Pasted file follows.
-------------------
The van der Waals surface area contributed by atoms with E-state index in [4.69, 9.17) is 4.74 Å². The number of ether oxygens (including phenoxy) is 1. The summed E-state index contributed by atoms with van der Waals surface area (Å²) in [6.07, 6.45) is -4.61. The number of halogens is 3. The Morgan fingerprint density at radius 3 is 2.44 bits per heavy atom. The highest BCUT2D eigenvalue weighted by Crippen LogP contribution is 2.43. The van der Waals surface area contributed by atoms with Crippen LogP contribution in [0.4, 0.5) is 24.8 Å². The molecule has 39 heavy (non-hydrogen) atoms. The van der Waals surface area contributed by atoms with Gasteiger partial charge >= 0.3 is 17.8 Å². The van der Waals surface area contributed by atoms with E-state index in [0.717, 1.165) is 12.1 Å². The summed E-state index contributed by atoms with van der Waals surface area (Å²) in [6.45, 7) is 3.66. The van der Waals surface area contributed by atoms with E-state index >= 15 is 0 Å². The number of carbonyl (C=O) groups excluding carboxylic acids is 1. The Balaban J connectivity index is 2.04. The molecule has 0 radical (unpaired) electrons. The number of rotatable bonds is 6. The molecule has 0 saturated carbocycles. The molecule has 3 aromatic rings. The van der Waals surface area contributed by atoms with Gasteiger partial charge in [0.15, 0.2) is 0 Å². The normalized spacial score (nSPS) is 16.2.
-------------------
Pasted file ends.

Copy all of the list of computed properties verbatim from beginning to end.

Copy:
The van der Waals surface area contributed by atoms with E-state index in [4.69, 9.17) is 4.74 Å². The number of ether oxygens (including phenoxy) is 1. The summed E-state index contributed by atoms with van der Waals surface area (Å²) in [6.07, 6.45) is -4.61. The number of halogens is 3. The Morgan fingerprint density at radius 3 is 2.44 bits per heavy atom. The highest BCUT2D eigenvalue weighted by Crippen LogP contribution is 2.43. The van der Waals surface area contributed by atoms with Crippen LogP contribution in [0.4, 0.5) is 24.8 Å². The molecule has 39 heavy (non-hydrogen) atoms. The van der Waals surface area contributed by atoms with Gasteiger partial charge >= 0.3 is 17.8 Å². The van der Waals surface area contributed by atoms with E-state index in [0.717, 1.165) is 12.1 Å². The summed E-state index contributed by atoms with van der Waals surface area (Å²) in [6.45, 7) is 3.66. The van der Waals surface area contributed by atoms with E-state index >= 15 is 0 Å². The number of carbonyl (C=O) groups excluding carboxylic acids is 1. The Balaban J connectivity index is 2.04. The molecule has 0 radical (unpaired) electrons. The number of rotatable bonds is 6. The molecule has 0 saturated carbocycles. The molecule has 3 aromatic rings. The van der Waals surface area contributed by atoms with Gasteiger partial charge in [0.15, 0.2) is 0 Å². The normalized spacial score (nSPS) is 16.2.